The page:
Main street, Gbarnga. Dusty and with USAID signs
One of the 10 project scouts ready to find some caterpillars and with spare fuel
Pesticide spraying training in villages
Morning planning around a map
Typical village with large trees and graves
Large trees are never far away and occasionally good caterpillar fodder
Northern Liberian village view
The parts I enjoyed most: riding a dirt motorcycle in the bush/forest; splashing in possibly the only “tourist attraction” of inland Liberia: a nice waterfall in the forest; doing an emergency project that was not too emergency/dangerous with nice people; meeting a few interesting development tourists—oops, I mean international professionals, like me-- staying a short while for evaluations, trainings, project studies, etc.; taking cooling showers; beautiful lizards (but too quick and shy to photograph); a bit of email now and then when all the stars/satellites were in alignment; swinging in a hammock between 2 palm trees when it was too hot to stay in my room – uh, monk's cell.
A lovely and refreshing waterfall
Equatorial forest as seen from the road
The parts I enjoyed least: logistical challenges and lack of resources in Liberia; very hot and humid much of the time, with limited electricity; the usual apathy of government agencies and staff and a high level of corruption (similar to Cambodia); working 6-7 days/week and being away from home for a long time; no pastis.The things I found “interesting”: Liberia has so much US influence, such as hundreds of Christian sects; doughnuts for sale on street corners; US currency and electric plugs (but 220v thankfully); Liblish – a real patois of former US slave “english” - sometimes hard to understand and needing translation into French from some colleagues who had spent years in refugee camps in French speaking Guinea or Côte D'Ivoire; even more expensive than Dakar for much lower “quality” - probably exacerbated by the UN factor.But I would do it again, now that I know what to expect, and I would prepare and organise things differently. The local food was very samey (rice with sweet potato greens, greasy and pimented) but I fortunately stayed at the local Catholic Pastoral Centre which could also cater to Western palates with a bit of insistent coaching.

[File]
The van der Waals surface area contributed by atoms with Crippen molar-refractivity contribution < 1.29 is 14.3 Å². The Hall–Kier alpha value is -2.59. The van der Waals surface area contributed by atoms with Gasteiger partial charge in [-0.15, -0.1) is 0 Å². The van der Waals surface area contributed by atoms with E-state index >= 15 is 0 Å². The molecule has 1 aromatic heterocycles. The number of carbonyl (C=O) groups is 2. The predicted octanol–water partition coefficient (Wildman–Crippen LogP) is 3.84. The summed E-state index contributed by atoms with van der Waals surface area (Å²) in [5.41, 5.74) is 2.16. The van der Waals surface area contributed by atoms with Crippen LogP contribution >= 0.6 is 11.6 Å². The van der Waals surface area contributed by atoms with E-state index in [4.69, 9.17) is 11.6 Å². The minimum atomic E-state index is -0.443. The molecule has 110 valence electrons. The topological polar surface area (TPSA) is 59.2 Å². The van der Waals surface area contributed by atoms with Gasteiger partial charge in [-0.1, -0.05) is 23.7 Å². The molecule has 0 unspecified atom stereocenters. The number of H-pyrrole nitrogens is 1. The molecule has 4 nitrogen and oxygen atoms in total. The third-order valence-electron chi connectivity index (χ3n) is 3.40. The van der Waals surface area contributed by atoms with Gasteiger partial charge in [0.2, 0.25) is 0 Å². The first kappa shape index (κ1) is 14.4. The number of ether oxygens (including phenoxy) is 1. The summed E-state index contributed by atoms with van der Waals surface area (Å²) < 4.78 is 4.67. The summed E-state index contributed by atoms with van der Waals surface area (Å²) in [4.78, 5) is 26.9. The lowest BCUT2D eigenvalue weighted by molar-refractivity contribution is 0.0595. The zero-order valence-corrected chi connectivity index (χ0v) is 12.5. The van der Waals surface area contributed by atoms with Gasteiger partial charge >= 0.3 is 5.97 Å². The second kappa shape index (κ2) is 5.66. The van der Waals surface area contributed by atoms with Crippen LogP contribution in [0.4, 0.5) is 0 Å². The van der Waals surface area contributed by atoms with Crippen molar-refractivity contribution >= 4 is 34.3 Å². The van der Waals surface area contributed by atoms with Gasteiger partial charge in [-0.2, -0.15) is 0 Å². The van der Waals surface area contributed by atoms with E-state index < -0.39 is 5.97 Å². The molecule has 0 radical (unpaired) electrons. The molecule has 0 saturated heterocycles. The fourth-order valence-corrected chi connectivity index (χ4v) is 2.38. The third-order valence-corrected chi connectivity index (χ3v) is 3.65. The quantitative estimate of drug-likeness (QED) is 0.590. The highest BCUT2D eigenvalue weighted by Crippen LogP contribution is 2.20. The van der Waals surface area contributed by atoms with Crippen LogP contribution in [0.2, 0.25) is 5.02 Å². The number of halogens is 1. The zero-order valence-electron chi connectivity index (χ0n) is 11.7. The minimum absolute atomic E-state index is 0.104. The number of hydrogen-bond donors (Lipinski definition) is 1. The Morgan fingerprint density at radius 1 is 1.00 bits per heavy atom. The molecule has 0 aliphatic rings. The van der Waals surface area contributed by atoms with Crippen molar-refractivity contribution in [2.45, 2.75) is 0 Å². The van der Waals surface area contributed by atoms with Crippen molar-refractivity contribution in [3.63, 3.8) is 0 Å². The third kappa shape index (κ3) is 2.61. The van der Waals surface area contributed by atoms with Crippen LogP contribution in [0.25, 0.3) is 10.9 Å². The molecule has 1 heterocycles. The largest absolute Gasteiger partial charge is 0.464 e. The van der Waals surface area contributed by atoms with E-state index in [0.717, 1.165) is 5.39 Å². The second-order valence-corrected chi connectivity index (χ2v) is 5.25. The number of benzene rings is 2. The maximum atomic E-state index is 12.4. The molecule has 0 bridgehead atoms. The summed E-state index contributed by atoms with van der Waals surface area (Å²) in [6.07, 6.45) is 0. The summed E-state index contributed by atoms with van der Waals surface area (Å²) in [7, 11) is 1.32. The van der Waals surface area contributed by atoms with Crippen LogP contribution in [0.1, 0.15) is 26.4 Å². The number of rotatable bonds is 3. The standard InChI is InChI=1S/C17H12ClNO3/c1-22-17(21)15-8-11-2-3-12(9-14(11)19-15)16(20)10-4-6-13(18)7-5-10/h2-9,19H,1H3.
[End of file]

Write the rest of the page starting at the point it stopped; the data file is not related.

Bernard's sister, Tiphaine, our across-the-street neighbor with now 5 cats was also starting her career as a regional development consultant and spent a few weeks in very hot inland Bamako in Mali to design pilot micro-finance products for artists. Never a dull moment for all of us and it certainly beats 9-5 office jobs!Now is going to be busy with moving, finding the next job for Bernard but also enjoying what Dakar has to offer: culture (music especially) and the ocean (sailing, snorkeling, scuba, kayaking, waterfront restaurants, beach and birds).
We wish you all a pleasant and happy spring (in the northern hemisphere and the opposite in the upside-down hemisphere).